Neolane Social Marketing - FAQs


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Neolane Social Marketing - FAQs

  1. 1. Social Marketing FAQs
  2. 2. #1 What are some of the ways that brands are using social media today?L istening – Perhaps the most common use is monitoring, which allowsbusinesses to gain real-time insight into what is being said about theirbrand. This insight is aggregated, analyzed, and leveraged for a variety ofpurposes, including product development, marketing, customer service,etc. A natural extension of listening, many brands also use social media todirectly respond to service and support inquiries.Brand Awareness – On the marketing side, social media sites are commonlyused to build brand awareness, through a combination of games, contests,quizzes, surveys, and community management. Page 1
  3. 3. Acquisition Qualification – As social marketing matures, many brands arenow looking to leverage these channels for acquisition and qualification,using forms, Facebook Apps, and other means to collect and enrichcustomer intelligence. ne-to-One Engagement – Using the rich data available via social media,Omarketers are starting to deliver highly relevant, personalized experiences,including one-to-one messages and content via Facebook Apps, Twitterdirect messages, etc. Page 2
  4. 4. #2 Why do social media present such valuable marketing opportunities?There are three primary reasons why social media sites are so valuableto marketers are:Users – The top social media sites possess enormous user bases. Withmore than 900 million monthly active users, Facebook would be the thirdlargest country in the world. Twitter, meanwhile, has surpassed 500 milliontotal accounts.Engagement – What’s more impressive is how highly engaged these usersare. Facebook has 526 million daily active users who log 10.5 billion minutes Page 3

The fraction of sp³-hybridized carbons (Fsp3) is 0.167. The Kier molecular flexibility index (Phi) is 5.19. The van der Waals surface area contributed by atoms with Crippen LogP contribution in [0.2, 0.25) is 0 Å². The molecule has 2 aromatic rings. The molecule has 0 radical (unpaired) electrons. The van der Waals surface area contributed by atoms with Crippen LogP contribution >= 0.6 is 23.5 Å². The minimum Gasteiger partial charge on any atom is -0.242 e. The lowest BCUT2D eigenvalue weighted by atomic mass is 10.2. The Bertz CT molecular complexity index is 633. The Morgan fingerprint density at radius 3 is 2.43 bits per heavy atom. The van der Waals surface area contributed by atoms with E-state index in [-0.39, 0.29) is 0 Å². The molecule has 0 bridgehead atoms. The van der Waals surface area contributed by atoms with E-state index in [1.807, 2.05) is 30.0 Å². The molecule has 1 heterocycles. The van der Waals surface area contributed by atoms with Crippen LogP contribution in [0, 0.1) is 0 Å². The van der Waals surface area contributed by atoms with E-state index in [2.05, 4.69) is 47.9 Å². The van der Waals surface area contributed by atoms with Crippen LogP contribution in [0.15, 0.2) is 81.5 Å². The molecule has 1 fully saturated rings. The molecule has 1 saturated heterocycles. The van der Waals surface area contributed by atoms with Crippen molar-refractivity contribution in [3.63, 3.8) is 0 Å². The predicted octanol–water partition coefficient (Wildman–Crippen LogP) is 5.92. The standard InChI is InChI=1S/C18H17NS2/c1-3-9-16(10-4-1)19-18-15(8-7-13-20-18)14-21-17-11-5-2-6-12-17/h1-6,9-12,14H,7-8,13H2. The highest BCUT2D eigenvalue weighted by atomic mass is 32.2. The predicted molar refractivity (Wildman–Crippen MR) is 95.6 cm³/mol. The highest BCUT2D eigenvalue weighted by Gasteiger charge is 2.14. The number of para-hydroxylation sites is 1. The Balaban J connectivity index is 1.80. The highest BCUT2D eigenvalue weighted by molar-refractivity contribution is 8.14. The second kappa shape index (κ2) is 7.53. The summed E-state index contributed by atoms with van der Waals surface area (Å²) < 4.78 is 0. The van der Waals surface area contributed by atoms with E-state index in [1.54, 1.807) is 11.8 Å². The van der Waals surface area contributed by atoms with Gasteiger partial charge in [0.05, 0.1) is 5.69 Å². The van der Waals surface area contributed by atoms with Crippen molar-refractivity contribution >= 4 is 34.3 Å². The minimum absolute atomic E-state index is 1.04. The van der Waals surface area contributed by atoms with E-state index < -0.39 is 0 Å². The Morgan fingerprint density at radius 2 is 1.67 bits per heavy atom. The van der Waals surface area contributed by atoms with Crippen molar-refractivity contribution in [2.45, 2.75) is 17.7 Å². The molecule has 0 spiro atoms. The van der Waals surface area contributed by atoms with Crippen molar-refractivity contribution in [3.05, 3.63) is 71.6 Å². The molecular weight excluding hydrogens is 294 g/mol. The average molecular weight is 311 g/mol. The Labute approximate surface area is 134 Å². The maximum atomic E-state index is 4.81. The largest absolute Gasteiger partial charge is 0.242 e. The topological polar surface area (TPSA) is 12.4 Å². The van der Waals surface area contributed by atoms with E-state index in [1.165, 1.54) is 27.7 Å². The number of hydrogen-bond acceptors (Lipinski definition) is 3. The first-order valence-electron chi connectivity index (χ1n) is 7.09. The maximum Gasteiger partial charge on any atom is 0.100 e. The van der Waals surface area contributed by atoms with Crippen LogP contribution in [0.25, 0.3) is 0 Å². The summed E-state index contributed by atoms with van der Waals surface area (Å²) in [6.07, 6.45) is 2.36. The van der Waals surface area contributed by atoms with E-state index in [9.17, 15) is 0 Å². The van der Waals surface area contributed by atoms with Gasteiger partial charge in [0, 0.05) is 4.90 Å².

5. 5. on the site—each day. Twitter has 140 million active users who send abillion tweets every three days.Data – Lastly, social media creates a tremendous amount of data. Thesesites offer unprecedented insight into customers’ interests, needs, andbehavior—in real time. Acquired properly, this data can be a significantrelevance multiplier for marketers.Charting Facebook’simpressive growthand its march towardsone billion active users(source: iCrossing) Page 4
  6. 6. #3 Why do consumers really like/follow brands on social media sites?The reasons consumers like/follow brandsmay not be what brands or marketers think.One survey1 illustrates the misconception.While consumers ranked purchases anddiscounts as their top motives for followingbrands, these reasons were lowest on the listof why brands think consumers follow them.A Nielsen survey2 further validates consumerpreferences, ranking discounts/special offers Page 5
  7. 7. as the top reason for liking or following a brand, followed by supporting thebrand and receiving news/updates. While motives vary by industry, region,etc., it’s clear that value is expected in exchange for the follow. Page 6
  8. 8. #4 What is the value of a brand’s Facebook “likes” and Twitter followers?Using mass media pricing models, or cost per thousand impressions (CPM),industry pundits have pegged the value of a Facebook “like” at anywherefrom $3 to $136. However, these estimates are theoretical and imprecise,with the real answer being zero—until explicit action is taken to acquire,qualify, and engage fans in a one-to-one manner. As former Forrester Research analyst Augie Ray writes3, “The smart marketer will approach the question of value as if the answer is zero – there is no intrinsic value to a Facebook fan … What’s the value of an email subscriber if the company Page 7
  9. 9. never uses the database for anything? … It is what companies do with fansthat creates value, not merely that a brand has fans.”With consumers showing a clear appetite for discounts and offers, there’san opportunity for marketers to monetize likes and followers by engagingin direct marketing via social media. Page 8